17. While I agree that most of the tops you showed would do well with machine quilting, the one pattern I would not machine would be GFGs. I would take my cue from Tim and do big stitch quilting on those with perle cotton. He has info on his blog regarding the technique.

  18. Thanks for this timely post. I just inherited a top that was made by my husband's aunt. I have been wondering want to do with it.

  19. Having lived through the 30's, I can guarantee you that many of these tops would have been tied and used daily. This was the depression and money was tight.

  20. You said live in a rubbermaid tub in the garage, attic or basement. Since I have no attic or basement it means the garage and as I get older I want the $$$$$ car in there FIRST.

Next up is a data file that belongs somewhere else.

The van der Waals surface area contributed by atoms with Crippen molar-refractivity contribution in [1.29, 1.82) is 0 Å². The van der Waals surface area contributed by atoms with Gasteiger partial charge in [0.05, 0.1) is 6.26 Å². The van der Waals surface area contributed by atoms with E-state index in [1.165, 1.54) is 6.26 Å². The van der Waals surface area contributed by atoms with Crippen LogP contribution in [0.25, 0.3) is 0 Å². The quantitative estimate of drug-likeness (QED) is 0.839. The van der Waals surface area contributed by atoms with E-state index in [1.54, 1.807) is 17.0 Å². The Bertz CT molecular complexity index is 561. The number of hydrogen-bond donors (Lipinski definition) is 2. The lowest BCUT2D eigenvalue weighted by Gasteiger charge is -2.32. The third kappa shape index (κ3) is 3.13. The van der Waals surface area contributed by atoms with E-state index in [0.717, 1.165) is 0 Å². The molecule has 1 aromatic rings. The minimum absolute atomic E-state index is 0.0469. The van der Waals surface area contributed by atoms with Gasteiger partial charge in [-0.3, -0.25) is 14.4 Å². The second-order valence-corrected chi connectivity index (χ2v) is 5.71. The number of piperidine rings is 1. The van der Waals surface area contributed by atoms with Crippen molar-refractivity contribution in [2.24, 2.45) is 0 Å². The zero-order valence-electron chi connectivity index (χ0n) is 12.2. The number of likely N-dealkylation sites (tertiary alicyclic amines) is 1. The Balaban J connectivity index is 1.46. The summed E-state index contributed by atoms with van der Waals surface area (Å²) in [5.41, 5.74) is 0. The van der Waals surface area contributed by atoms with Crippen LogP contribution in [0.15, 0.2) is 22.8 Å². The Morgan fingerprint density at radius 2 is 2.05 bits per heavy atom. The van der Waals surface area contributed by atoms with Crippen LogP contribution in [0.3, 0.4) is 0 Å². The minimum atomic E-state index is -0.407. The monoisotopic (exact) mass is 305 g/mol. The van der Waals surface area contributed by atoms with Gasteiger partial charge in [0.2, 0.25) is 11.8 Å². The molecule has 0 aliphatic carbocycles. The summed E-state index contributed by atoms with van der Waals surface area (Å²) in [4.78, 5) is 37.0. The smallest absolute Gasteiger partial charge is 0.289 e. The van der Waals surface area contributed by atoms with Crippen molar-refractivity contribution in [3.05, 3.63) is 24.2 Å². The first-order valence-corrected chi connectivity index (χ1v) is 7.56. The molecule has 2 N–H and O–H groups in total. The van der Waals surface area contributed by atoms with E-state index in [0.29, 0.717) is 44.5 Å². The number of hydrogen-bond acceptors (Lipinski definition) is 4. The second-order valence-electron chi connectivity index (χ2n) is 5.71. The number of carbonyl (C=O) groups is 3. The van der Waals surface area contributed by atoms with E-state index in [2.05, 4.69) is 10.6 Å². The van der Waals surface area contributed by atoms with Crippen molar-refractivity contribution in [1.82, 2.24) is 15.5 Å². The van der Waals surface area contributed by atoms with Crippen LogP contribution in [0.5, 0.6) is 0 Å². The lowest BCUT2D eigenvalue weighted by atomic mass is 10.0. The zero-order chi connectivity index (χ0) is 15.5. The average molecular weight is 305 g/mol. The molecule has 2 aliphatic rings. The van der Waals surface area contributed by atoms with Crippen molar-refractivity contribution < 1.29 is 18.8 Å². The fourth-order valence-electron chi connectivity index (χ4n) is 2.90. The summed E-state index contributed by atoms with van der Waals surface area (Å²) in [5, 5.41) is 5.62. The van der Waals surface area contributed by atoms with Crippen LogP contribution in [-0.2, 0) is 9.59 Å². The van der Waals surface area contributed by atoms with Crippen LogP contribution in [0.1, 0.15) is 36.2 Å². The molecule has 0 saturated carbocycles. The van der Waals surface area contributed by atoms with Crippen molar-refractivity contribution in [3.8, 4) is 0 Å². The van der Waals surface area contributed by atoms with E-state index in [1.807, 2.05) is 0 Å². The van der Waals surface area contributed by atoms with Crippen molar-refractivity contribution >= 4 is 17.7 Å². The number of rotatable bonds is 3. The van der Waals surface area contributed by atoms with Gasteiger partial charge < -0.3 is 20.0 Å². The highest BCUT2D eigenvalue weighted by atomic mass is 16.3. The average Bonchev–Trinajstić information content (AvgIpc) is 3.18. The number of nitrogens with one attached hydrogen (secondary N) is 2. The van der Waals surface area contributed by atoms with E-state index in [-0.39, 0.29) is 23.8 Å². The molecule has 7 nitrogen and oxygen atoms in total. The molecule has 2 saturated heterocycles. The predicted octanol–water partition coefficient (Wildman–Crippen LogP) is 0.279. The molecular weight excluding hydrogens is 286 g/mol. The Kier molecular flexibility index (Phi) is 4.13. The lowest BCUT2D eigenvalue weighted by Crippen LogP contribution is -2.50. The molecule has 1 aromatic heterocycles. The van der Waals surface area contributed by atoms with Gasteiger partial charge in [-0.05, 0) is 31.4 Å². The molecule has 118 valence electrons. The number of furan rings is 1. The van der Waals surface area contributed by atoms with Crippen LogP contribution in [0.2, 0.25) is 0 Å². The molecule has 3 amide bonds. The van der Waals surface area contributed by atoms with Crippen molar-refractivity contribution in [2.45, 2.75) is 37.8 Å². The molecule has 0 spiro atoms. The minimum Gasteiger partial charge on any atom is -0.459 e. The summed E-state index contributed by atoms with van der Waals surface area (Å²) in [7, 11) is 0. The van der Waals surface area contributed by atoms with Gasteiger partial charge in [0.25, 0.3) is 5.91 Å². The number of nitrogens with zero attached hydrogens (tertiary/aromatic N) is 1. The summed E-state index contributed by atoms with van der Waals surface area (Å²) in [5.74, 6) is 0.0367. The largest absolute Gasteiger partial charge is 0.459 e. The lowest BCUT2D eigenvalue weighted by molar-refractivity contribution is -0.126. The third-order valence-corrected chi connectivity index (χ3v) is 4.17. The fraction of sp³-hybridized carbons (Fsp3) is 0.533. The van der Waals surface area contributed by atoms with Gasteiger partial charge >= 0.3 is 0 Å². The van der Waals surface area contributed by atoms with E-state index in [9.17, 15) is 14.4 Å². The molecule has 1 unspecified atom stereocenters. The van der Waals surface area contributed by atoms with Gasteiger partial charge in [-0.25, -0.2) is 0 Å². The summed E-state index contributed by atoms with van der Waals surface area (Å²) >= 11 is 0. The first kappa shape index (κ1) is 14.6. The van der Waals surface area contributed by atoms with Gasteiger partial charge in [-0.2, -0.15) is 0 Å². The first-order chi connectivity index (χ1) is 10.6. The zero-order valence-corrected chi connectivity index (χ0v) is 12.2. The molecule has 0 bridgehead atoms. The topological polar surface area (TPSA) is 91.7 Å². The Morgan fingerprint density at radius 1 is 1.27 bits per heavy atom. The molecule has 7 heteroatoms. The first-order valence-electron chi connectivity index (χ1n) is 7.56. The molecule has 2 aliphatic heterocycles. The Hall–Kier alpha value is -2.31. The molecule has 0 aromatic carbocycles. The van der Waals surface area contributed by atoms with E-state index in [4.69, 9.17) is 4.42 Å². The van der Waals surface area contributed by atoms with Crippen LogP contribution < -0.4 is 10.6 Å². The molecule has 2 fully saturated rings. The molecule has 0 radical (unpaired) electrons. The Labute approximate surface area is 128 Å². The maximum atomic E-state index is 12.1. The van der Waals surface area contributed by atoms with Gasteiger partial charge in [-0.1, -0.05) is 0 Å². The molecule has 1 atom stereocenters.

21. Bonnie,
    I am visually impaired and sewing machines have always been a bane to me, scaring me with their speed and frustrating me with threading and little moving parts. I have been sewing for over 20 years and quilting for about 6 and everything I do is by hand. For me it's easier, more relaxing, more fun, and more of my own love and energy goes into the project. Yes, I often think about how much time I could save and how many more projects I could do if I did it by machine, especially the quilting part, which can be just grueling! Piecing is the fun part! But I think I do OK. Is 13 completely handmade quilts in 6 years good speed??? They're all lap size and bigger. I envy those who are adept at machine use and idolize long-arm users, but by hand is the only way for me! :)